Dried fruit is more compact than fresh fruit and also lasts much longer on the trail. It will add crucial fiber, vitamins, and minerals to your diet, even though it contains relatively few calories compared to other foods.

 

5. Energy bars

Per average 1-oz. serving:

Calories: 135

Fat: 4.5 g

Protein: 10 g

Carbohydrates: 15 g

Iron: 10% DV

Calcium: 17% DV

Vitamin A: 15% DV

Vitamin C: 25% DV

Energy bars are a more processed food that pack easily, but they do tend to contain more chemicals than other trail foods. Several manufacturers offer high-protein energy bars that contain nearly a day’s worth of protein, but watch out for unhealthy added sugars. Nevertheless, these store and pack well and can be quickly eaten on the trail. Aim for granola or energy bars with at least 20 grams of protein per serving.

 

6. Cheese

Per average 1-oz. serving:

Calories: 113

Fat: 9 g

Protein: 7 g

Carbohydrates: 0.5 g

Iron: 1% DV

Calcium: 20% DV

Vitamin A: 5% DV

Vitamin C: 0% DV

Choose hard cheeses that don’t need to be refrigerated or can tolerate some warmth without changing form, such as sharp cheddar. At over 100 calories per serving, these add a substantial amount of fat, calcium, and magnesium, all of which are necessary for rebuilding sore muscles and joints while you’re on the trail.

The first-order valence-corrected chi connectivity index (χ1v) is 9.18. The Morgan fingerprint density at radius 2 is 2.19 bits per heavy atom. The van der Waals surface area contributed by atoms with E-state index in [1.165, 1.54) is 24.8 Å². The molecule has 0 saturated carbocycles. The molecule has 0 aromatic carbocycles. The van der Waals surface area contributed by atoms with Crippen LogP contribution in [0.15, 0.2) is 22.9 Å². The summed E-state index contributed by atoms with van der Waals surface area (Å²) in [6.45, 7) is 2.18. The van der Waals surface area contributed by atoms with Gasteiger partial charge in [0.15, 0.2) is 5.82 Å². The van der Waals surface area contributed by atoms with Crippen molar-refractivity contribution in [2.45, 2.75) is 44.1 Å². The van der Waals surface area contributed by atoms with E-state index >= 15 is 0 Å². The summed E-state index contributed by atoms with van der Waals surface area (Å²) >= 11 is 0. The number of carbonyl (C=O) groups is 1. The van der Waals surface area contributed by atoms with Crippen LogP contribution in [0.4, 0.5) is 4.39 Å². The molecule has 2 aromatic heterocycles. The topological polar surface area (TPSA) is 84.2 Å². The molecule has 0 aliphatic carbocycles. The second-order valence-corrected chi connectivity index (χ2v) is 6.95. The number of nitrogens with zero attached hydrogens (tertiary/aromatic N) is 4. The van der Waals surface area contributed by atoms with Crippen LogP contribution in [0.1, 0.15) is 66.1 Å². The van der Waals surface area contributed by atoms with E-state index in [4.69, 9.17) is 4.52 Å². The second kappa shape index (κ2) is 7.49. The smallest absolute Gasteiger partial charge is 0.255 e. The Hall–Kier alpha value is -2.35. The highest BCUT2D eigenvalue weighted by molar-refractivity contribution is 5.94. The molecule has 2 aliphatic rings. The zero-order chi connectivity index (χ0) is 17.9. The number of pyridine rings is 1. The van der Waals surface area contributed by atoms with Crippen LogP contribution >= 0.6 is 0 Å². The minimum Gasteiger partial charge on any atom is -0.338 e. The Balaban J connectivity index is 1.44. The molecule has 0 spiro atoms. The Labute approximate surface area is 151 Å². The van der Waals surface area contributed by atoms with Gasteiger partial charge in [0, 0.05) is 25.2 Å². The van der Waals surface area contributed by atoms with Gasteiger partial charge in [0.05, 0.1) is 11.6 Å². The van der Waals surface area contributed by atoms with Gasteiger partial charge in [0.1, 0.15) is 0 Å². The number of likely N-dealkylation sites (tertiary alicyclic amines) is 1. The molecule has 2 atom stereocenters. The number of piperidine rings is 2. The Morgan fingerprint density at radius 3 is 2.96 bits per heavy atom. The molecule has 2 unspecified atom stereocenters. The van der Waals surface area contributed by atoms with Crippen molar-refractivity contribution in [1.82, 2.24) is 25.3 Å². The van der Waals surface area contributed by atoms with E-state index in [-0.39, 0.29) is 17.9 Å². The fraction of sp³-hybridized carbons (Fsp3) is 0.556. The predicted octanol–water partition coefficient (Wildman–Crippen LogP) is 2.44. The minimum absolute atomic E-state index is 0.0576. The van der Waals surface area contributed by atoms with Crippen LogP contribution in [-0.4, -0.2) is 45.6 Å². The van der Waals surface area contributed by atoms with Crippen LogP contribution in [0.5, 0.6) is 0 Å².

7. Whole grains

Per average 1-oz. serving:

Calories: 124

Fat: 4 g

Protein: 6 g

Carbohydrates: 20 g

Iron: 6% DV

Calcium: 1% DV

Vitamin A: 0% DV

Vitamin C: 0% DV

Whole grains provide plenty of heart-healthy carbohydrates, and many are high in healthy vegetable fats. Grab some crackers and cereals instead of breads, as most breads contain excess water weight with fewer nutrients, thus making them an impractical addition to your pack. Tortillas, wheat crackers, granola, whole grain muesli, and Grape Nuts provide healthy options without taking up a lot of space.

 

8. Chocolate

Per average 1-oz. serving:

Calories: 150

Fat: 10 g

Protein: 2 g

Carbohydrates: 16 g

Iron: 0% DV

Calcium: 0% DV

Vitamin A: 0% DV

Vitamin C: 0% DV

Chocolate should be packed and eaten sparingly, but can provide a great boost of energy and a dash of phytonutrients and carbohydrates. Dark chocolate is the most nutrient dense and adds healthy fats and calories. It also serves as a nice treat at the end of a long day of trekking—an added bonus!

 

9. Seeds

Per average 1-oz. serving:

Calories: 165

Fat: 14 g

Protein: 6 g

Carbohydrates: 7 g

Iron: 0% DV

Calcium: 0% DV

Vitamin A: 0% DV

Vitamin C:0% DV

Like nuts, seeds can be eaten on their own or processed and purchased as butters. The best contain high levels of health fats and include sunflower, chia, pumpkin, and flax seeds.

 

10. Hummus

Per average 1-oz. serving:

Calories: 30

Fat: 1 g

Protein: 2 g

Carbohydrates: 4 g

Iron: 0% DV

Calcium: 2% DV

Vitamin A: 0% DV

Vitamin C: 0% DV

Hummus doesn’t last as long out of refrigeration as these other foods, but it makes a great option for wintertime hiking or adventuring. Chickpeas, the primary ingredient, are high in protein and healthy fats. Hummus is a nice, savory addition to your whole-wheat crackers or breads, and weighs next to nothing in your pack.